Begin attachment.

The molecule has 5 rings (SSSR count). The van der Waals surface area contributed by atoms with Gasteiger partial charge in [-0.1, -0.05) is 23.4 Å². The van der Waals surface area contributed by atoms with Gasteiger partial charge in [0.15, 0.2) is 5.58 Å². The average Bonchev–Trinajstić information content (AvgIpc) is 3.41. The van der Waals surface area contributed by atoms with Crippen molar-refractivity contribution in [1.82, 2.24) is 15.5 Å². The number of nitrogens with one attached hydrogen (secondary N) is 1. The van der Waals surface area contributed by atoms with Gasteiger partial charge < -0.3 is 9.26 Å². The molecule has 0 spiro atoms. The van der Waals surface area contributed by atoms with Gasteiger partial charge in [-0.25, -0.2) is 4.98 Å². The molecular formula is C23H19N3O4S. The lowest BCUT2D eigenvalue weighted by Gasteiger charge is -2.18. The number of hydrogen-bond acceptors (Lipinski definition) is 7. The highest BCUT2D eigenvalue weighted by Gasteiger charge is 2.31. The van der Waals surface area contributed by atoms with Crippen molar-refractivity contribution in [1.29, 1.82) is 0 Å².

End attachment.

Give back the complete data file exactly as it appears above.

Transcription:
The molecule has 5 rings (SSSR count). The van der Waals surface area contributed by atoms with Gasteiger partial charge in [-0.1, -0.05) is 23.4 Å². The van der Waals surface area contributed by atoms with Gasteiger partial charge in [0.15, 0.2) is 5.58 Å². The average Bonchev–Trinajstić information content (AvgIpc) is 3.41. The van der Waals surface area contributed by atoms with Crippen molar-refractivity contribution in [1.82, 2.24) is 15.5 Å². The number of nitrogens with one attached hydrogen (secondary N) is 1. The van der Waals surface area contributed by atoms with Gasteiger partial charge < -0.3 is 9.26 Å². The molecule has 0 spiro atoms. The van der Waals surface area contributed by atoms with Gasteiger partial charge in [-0.25, -0.2) is 4.98 Å². The molecular formula is C23H19N3O4S. The lowest BCUT2D eigenvalue weighted by Gasteiger charge is -2.18. The number of hydrogen-bond acceptors (Lipinski definition) is 7. The highest BCUT2D eigenvalue weighted by Gasteiger charge is 2.31. The van der Waals surface area contributed by atoms with Crippen molar-refractivity contribution in [1.29, 1.82) is 0 Å².